Algebraic expressions and equations normally come in integer or fraction form.
1) 4x - 3 = x
2) (3/4)x - 3x = 1/(3x)
Simplification of the above examples will not pose much of a problem except maybe in the challenge of bringing the numbers and unknowns over the "equal" sign.
But algebraic equations can come in decimal form too.
0.3(0.2x - 1) = 0.1x
How do we go about solving the above "decimated" algebraic equation easily?
A simple trick that I can think of (or maybe too simply a technique to call it 'trick").
What I would do is to multiply the expression on both sides by 10.
The idea is to bring the decimal number into the integer range.
BUT do note that the expression on the left side has two decimal numbers.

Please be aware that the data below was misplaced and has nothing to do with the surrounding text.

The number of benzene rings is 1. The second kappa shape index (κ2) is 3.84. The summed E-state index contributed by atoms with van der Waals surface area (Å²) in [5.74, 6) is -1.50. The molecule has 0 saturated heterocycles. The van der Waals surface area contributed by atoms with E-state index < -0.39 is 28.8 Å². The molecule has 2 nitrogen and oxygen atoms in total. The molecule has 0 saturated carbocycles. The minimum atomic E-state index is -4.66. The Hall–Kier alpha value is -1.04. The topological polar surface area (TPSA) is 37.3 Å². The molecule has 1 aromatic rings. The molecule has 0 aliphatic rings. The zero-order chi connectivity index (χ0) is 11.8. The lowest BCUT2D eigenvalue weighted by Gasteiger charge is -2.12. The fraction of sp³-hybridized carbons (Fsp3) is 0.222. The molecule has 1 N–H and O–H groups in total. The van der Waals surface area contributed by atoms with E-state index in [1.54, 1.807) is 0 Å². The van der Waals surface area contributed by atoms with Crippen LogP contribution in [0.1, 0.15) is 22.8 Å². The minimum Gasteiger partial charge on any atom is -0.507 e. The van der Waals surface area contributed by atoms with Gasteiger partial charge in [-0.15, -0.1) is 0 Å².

As such I would have to "x 10" twice.
This means that there is a "x 100" on the left and right side.
The new equation will thus be:
3 (2x - 10) = 10 x
==> 6x - 30 = 10x
==> -30 = 10x - 6x = 4x
==> x = -30 / 4 = -7.5
Decimal can be seen to be intimidating when in the decimal form. However, it can be elevated to the familiar integer form through simple multiplication.
However, do take note of how many decimal number has been multiplied.
Left and right sides of the equation has to have the same number of multiplication (or division) to stay equal and valid.
Maths is not that frightening.
It can be interesting, if the method to "attack" it is properly done.